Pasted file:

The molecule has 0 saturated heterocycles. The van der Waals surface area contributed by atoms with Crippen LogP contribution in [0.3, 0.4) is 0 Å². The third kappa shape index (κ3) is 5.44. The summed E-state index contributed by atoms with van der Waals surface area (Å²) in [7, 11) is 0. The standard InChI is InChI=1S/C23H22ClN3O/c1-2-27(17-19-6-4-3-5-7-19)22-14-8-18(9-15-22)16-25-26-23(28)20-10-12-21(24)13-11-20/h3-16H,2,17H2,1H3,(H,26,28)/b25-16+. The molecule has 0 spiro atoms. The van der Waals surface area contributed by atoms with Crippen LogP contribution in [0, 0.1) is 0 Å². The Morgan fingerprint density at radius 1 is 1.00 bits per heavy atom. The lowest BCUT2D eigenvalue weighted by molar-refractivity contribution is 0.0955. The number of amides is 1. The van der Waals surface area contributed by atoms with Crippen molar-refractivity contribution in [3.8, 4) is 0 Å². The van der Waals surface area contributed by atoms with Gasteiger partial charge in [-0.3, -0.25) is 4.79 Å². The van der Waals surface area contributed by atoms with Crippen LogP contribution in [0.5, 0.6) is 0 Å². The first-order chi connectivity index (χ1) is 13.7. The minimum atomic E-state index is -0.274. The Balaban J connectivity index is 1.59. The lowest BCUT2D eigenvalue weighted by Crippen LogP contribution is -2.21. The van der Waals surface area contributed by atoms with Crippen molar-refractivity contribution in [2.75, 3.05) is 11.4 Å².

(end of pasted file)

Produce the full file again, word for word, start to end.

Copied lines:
The molecule has 0 saturated heterocycles. The van der Waals surface area contributed by atoms with Crippen LogP contribution in [0.3, 0.4) is 0 Å². The third kappa shape index (κ3) is 5.44. The summed E-state index contributed by atoms with van der Waals surface area (Å²) in [7, 11) is 0. The standard InChI is InChI=1S/C23H22ClN3O/c1-2-27(17-19-6-4-3-5-7-19)22-14-8-18(9-15-22)16-25-26-23(28)20-10-12-21(24)13-11-20/h3-16H,2,17H2,1H3,(H,26,28)/b25-16+. The molecule has 0 spiro atoms. The van der Waals surface area contributed by atoms with Crippen LogP contribution in [0, 0.1) is 0 Å². The Morgan fingerprint density at radius 1 is 1.00 bits per heavy atom. The lowest BCUT2D eigenvalue weighted by molar-refractivity contribution is 0.0955. The number of amides is 1. The van der Waals surface area contributed by atoms with Crippen molar-refractivity contribution in [3.8, 4) is 0 Å². The van der Waals surface area contributed by atoms with Gasteiger partial charge in [-0.3, -0.25) is 4.79 Å². The van der Waals surface area contributed by atoms with Crippen LogP contribution in [0.5, 0.6) is 0 Å². The first-order chi connectivity index (χ1) is 13.7. The minimum atomic E-state index is -0.274. The Balaban J connectivity index is 1.59. The lowest BCUT2D eigenvalue weighted by Crippen LogP contribution is -2.21. The van der Waals surface area contributed by atoms with Crippen molar-refractivity contribution in [2.75, 3.05) is 11.4 Å².